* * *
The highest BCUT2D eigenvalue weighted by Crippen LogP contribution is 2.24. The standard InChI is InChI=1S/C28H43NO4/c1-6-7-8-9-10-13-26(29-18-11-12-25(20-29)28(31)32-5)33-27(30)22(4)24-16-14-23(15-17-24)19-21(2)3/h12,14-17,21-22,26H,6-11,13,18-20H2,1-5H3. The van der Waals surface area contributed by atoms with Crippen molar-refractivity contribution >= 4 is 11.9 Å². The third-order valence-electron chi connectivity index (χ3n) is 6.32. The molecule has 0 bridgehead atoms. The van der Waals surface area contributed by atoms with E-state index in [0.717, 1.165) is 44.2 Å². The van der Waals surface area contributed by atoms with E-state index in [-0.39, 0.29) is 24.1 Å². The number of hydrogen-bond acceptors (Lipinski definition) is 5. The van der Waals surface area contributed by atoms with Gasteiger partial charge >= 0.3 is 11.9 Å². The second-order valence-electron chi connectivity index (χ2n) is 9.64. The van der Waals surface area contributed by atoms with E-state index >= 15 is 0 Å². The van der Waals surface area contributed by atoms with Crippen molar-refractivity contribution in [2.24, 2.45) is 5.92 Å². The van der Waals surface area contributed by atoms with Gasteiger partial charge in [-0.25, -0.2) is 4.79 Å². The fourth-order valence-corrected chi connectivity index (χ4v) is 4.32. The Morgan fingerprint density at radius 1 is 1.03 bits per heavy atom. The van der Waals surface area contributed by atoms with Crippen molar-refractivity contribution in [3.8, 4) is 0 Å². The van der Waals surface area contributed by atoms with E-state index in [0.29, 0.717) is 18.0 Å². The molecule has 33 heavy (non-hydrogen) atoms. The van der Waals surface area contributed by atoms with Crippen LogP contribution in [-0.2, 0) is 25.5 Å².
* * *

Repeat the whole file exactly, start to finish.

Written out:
The highest BCUT2D eigenvalue weighted by Crippen LogP contribution is 2.24. The standard InChI is InChI=1S/C28H43NO4/c1-6-7-8-9-10-13-26(29-18-11-12-25(20-29)28(31)32-5)33-27(30)22(4)24-16-14-23(15-17-24)19-21(2)3/h12,14-17,21-22,26H,6-11,13,18-20H2,1-5H3. The van der Waals surface area contributed by atoms with Crippen molar-refractivity contribution >= 4 is 11.9 Å². The third-order valence-electron chi connectivity index (χ3n) is 6.32. The molecule has 0 bridgehead atoms. The van der Waals surface area contributed by atoms with E-state index in [0.717, 1.165) is 44.2 Å². The van der Waals surface area contributed by atoms with E-state index in [-0.39, 0.29) is 24.1 Å². The number of hydrogen-bond acceptors (Lipinski definition) is 5. The van der Waals surface area contributed by atoms with Gasteiger partial charge >= 0.3 is 11.9 Å². The second-order valence-electron chi connectivity index (χ2n) is 9.64. The van der Waals surface area contributed by atoms with E-state index >= 15 is 0 Å². The van der Waals surface area contributed by atoms with Crippen molar-refractivity contribution in [2.24, 2.45) is 5.92 Å². The van der Waals surface area contributed by atoms with Gasteiger partial charge in [-0.25, -0.2) is 4.79 Å². The fourth-order valence-corrected chi connectivity index (χ4v) is 4.32. The Morgan fingerprint density at radius 1 is 1.03 bits per heavy atom. The van der Waals surface area contributed by atoms with Crippen molar-refractivity contribution in [3.8, 4) is 0 Å². The van der Waals surface area contributed by atoms with E-state index in [0.29, 0.717) is 18.0 Å². The molecule has 33 heavy (non-hydrogen) atoms. The van der Waals surface area contributed by atoms with Crippen LogP contribution in [-0.2, 0) is 25.5 Å².